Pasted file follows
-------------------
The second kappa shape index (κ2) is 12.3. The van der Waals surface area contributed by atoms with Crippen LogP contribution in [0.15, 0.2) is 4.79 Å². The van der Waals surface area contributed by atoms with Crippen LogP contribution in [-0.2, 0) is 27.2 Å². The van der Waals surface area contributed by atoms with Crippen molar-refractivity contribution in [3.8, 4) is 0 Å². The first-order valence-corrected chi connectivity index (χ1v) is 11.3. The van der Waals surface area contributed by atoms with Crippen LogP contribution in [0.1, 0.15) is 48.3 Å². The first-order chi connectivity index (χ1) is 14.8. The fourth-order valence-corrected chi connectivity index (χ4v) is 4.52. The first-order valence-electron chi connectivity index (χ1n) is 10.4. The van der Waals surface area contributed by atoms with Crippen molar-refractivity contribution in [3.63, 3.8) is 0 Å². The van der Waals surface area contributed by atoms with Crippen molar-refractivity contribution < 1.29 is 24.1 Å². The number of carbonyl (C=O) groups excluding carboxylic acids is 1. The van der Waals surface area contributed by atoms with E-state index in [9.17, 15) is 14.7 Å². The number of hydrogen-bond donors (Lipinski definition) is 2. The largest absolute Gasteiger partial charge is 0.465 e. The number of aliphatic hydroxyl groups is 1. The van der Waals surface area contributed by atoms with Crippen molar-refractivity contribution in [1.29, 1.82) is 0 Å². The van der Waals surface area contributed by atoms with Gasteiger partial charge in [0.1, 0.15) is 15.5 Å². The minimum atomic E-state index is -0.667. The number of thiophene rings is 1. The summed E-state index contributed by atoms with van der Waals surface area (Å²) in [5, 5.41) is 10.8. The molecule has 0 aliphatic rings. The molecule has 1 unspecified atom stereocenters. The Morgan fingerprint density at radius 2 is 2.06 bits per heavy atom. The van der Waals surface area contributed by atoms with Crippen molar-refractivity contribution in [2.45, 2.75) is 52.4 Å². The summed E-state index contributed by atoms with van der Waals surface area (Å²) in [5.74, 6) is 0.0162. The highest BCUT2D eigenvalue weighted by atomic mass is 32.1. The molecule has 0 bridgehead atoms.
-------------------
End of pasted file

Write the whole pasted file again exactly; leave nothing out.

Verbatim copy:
The second kappa shape index (κ2) is 12.3. The van der Waals surface area contributed by atoms with Crippen LogP contribution in [0.15, 0.2) is 4.79 Å². The van der Waals surface area contributed by atoms with Crippen LogP contribution in [-0.2, 0) is 27.2 Å². The van der Waals surface area contributed by atoms with Crippen molar-refractivity contribution in [3.8, 4) is 0 Å². The first-order valence-corrected chi connectivity index (χ1v) is 11.3. The van der Waals surface area contributed by atoms with Crippen LogP contribution in [0.1, 0.15) is 48.3 Å². The first-order chi connectivity index (χ1) is 14.8. The fourth-order valence-corrected chi connectivity index (χ4v) is 4.52. The first-order valence-electron chi connectivity index (χ1n) is 10.4. The van der Waals surface area contributed by atoms with Crippen molar-refractivity contribution in [3.63, 3.8) is 0 Å². The van der Waals surface area contributed by atoms with Crippen molar-refractivity contribution < 1.29 is 24.1 Å². The number of carbonyl (C=O) groups excluding carboxylic acids is 1. The van der Waals surface area contributed by atoms with E-state index in [9.17, 15) is 14.7 Å². The number of hydrogen-bond donors (Lipinski definition) is 2. The largest absolute Gasteiger partial charge is 0.465 e. The number of aliphatic hydroxyl groups is 1. The van der Waals surface area contributed by atoms with Crippen molar-refractivity contribution in [1.29, 1.82) is 0 Å². The van der Waals surface area contributed by atoms with Gasteiger partial charge in [0.1, 0.15) is 15.5 Å². The minimum atomic E-state index is -0.667. The number of thiophene rings is 1. The summed E-state index contributed by atoms with van der Waals surface area (Å²) in [5, 5.41) is 10.8. The molecule has 0 aliphatic rings. The molecule has 1 unspecified atom stereocenters. The Morgan fingerprint density at radius 2 is 2.06 bits per heavy atom. The van der Waals surface area contributed by atoms with Crippen molar-refractivity contribution in [2.45, 2.75) is 52.4 Å². The summed E-state index contributed by atoms with van der Waals surface area (Å²) in [5.74, 6) is 0.0162. The highest BCUT2D eigenvalue weighted by atomic mass is 32.1. The molecule has 0 bridgehead atoms.